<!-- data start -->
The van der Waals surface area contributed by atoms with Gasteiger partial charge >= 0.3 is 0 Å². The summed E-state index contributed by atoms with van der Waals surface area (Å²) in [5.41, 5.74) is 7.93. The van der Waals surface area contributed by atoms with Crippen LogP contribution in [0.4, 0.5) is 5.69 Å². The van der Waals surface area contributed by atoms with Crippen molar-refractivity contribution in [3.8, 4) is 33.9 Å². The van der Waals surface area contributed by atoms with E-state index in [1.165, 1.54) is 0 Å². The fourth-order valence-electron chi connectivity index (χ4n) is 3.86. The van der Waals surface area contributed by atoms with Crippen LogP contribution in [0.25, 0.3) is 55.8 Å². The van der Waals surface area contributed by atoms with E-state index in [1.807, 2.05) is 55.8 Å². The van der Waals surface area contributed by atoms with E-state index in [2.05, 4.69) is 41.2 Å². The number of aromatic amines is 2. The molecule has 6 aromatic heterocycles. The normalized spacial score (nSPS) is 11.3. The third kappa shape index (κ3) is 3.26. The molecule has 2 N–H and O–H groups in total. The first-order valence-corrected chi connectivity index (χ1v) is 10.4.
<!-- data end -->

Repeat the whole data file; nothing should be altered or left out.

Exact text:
The van der Waals surface area contributed by atoms with Gasteiger partial charge >= 0.3 is 0 Å². The summed E-state index contributed by atoms with van der Waals surface area (Å²) in [5.41, 5.74) is 7.93. The van der Waals surface area contributed by atoms with Crippen LogP contribution in [0.4, 0.5) is 5.69 Å². The van der Waals surface area contributed by atoms with Crippen molar-refractivity contribution in [3.8, 4) is 33.9 Å². The van der Waals surface area contributed by atoms with E-state index in [1.165, 1.54) is 0 Å². The fourth-order valence-electron chi connectivity index (χ4n) is 3.86. The van der Waals surface area contributed by atoms with Crippen LogP contribution in [0.25, 0.3) is 55.8 Å². The van der Waals surface area contributed by atoms with E-state index in [1.807, 2.05) is 55.8 Å². The van der Waals surface area contributed by atoms with E-state index in [2.05, 4.69) is 41.2 Å². The number of aromatic amines is 2. The molecule has 6 aromatic heterocycles. The normalized spacial score (nSPS) is 11.3. The third kappa shape index (κ3) is 3.26. The molecule has 2 N–H and O–H groups in total. The first-order valence-corrected chi connectivity index (χ1v) is 10.4.